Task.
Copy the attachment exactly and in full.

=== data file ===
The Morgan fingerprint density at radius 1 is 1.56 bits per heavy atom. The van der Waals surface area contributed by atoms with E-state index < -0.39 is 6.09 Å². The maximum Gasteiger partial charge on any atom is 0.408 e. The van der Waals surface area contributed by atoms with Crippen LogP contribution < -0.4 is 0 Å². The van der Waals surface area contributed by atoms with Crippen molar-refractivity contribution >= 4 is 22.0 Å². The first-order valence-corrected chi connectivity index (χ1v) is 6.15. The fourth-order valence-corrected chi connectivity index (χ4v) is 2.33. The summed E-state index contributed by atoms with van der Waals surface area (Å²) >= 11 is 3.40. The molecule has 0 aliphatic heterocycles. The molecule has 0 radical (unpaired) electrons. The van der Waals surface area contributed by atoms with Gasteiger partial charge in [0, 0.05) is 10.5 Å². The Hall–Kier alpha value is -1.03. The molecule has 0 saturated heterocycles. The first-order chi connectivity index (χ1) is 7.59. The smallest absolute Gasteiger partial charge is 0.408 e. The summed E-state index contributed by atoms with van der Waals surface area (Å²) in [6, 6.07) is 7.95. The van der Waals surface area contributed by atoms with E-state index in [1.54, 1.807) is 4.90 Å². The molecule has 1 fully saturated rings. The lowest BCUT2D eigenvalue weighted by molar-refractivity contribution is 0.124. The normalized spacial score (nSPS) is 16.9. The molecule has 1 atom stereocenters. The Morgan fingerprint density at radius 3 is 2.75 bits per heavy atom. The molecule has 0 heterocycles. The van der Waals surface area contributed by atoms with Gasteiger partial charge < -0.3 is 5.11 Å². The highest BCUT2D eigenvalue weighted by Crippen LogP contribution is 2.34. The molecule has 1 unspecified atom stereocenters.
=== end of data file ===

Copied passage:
The Morgan fingerprint density at radius 1 is 1.56 bits per heavy atom. The van der Waals surface area contributed by atoms with E-state index < -0.39 is 6.09 Å². The maximum Gasteiger partial charge on any atom is 0.408 e. The van der Waals surface area contributed by atoms with Crippen LogP contribution < -0.4 is 0 Å². The van der Waals surface area contributed by atoms with Crippen molar-refractivity contribution >= 4 is 22.0 Å². The first-order valence-corrected chi connectivity index (χ1v) is 6.15. The fourth-order valence-corrected chi connectivity index (χ4v) is 2.33. The summed E-state index contributed by atoms with van der Waals surface area (Å²) >= 11 is 3.40. The molecule has 0 aliphatic heterocycles. The molecule has 0 radical (unpaired) electrons. The van der Waals surface area contributed by atoms with Gasteiger partial charge in [0, 0.05) is 10.5 Å². The Hall–Kier alpha value is -1.03. The molecule has 0 saturated heterocycles. The first-order chi connectivity index (χ1) is 7.59. The smallest absolute Gasteiger partial charge is 0.408 e. The summed E-state index contributed by atoms with van der Waals surface area (Å²) in [6, 6.07) is 7.95. The van der Waals surface area contributed by atoms with E-state index in [1.54, 1.807) is 4.90 Å². The molecule has 1 fully saturated rings. The lowest BCUT2D eigenvalue weighted by molar-refractivity contribution is 0.124. The normalized spacial score (nSPS) is 16.9. The molecule has 1 atom stereocenters. The Morgan fingerprint density at radius 3 is 2.75 bits per heavy atom. The molecule has 0 heterocycles. The van der Waals surface area contributed by atoms with Gasteiger partial charge < -0.3 is 5.11 Å². The highest BCUT2D eigenvalue weighted by Crippen LogP contribution is 2.34. The molecule has 1 unspecified atom stereocenters.